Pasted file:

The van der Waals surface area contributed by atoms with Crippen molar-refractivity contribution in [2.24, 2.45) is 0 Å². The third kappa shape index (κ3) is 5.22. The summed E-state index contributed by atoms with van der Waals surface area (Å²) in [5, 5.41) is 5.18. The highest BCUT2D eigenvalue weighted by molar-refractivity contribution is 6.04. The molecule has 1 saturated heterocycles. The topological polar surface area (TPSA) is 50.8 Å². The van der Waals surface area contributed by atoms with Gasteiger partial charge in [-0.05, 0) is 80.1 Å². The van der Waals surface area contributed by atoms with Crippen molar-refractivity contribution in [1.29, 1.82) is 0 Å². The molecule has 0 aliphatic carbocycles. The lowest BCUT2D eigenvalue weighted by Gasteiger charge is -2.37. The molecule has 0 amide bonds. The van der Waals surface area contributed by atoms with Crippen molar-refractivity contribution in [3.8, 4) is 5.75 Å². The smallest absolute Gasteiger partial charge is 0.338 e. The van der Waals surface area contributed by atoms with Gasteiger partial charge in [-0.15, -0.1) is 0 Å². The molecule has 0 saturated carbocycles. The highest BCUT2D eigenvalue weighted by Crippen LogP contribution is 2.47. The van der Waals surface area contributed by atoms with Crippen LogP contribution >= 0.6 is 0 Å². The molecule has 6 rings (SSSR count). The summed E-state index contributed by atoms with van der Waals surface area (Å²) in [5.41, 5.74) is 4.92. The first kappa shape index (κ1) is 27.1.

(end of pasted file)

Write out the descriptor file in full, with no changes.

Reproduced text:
The van der Waals surface area contributed by atoms with Crippen molar-refractivity contribution in [2.24, 2.45) is 0 Å². The third kappa shape index (κ3) is 5.22. The summed E-state index contributed by atoms with van der Waals surface area (Å²) in [5, 5.41) is 5.18. The highest BCUT2D eigenvalue weighted by molar-refractivity contribution is 6.04. The molecule has 1 saturated heterocycles. The topological polar surface area (TPSA) is 50.8 Å². The van der Waals surface area contributed by atoms with Gasteiger partial charge in [-0.05, 0) is 80.1 Å². The van der Waals surface area contributed by atoms with Crippen molar-refractivity contribution in [1.29, 1.82) is 0 Å². The molecule has 0 aliphatic carbocycles. The lowest BCUT2D eigenvalue weighted by Gasteiger charge is -2.37. The molecule has 0 amide bonds. The van der Waals surface area contributed by atoms with Crippen molar-refractivity contribution in [3.8, 4) is 5.75 Å². The smallest absolute Gasteiger partial charge is 0.338 e. The van der Waals surface area contributed by atoms with Gasteiger partial charge in [-0.15, -0.1) is 0 Å². The molecule has 0 saturated carbocycles. The highest BCUT2D eigenvalue weighted by Crippen LogP contribution is 2.47. The van der Waals surface area contributed by atoms with Crippen LogP contribution >= 0.6 is 0 Å². The molecule has 6 rings (SSSR count). The summed E-state index contributed by atoms with van der Waals surface area (Å²) in [5.41, 5.74) is 4.92. The first kappa shape index (κ1) is 27.1.